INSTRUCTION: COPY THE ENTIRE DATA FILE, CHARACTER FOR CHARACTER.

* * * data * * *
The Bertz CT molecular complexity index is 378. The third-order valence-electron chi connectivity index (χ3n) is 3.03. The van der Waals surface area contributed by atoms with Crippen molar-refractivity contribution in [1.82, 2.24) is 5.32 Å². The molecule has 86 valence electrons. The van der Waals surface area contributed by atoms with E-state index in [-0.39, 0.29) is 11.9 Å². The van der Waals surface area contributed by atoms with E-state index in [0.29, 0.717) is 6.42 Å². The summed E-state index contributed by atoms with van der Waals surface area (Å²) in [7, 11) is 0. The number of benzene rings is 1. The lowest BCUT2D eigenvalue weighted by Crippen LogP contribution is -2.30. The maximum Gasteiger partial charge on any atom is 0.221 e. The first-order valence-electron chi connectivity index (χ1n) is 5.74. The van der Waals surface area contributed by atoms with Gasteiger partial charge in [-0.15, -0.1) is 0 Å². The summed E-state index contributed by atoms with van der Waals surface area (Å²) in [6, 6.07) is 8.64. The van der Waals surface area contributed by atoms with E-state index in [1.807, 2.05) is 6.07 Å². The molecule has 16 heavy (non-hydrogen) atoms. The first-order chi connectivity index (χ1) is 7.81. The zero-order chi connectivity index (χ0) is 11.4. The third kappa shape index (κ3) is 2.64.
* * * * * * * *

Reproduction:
The Bertz CT molecular complexity index is 378. The third-order valence-electron chi connectivity index (χ3n) is 3.03. The van der Waals surface area contributed by atoms with Crippen molar-refractivity contribution in [1.82, 2.24) is 5.32 Å². The molecule has 86 valence electrons. The van der Waals surface area contributed by atoms with E-state index in [-0.39, 0.29) is 11.9 Å². The van der Waals surface area contributed by atoms with E-state index in [0.29, 0.717) is 6.42 Å². The summed E-state index contributed by atoms with van der Waals surface area (Å²) in [7, 11) is 0. The number of benzene rings is 1. The lowest BCUT2D eigenvalue weighted by Crippen LogP contribution is -2.30. The maximum Gasteiger partial charge on any atom is 0.221 e. The first-order valence-electron chi connectivity index (χ1n) is 5.74. The van der Waals surface area contributed by atoms with Gasteiger partial charge in [-0.15, -0.1) is 0 Å². The summed E-state index contributed by atoms with van der Waals surface area (Å²) in [6, 6.07) is 8.64. The van der Waals surface area contributed by atoms with E-state index in [1.807, 2.05) is 6.07 Å². The molecule has 16 heavy (non-hydrogen) atoms. The first-order chi connectivity index (χ1) is 7.81. The zero-order chi connectivity index (χ0) is 11.4. The third kappa shape index (κ3) is 2.64.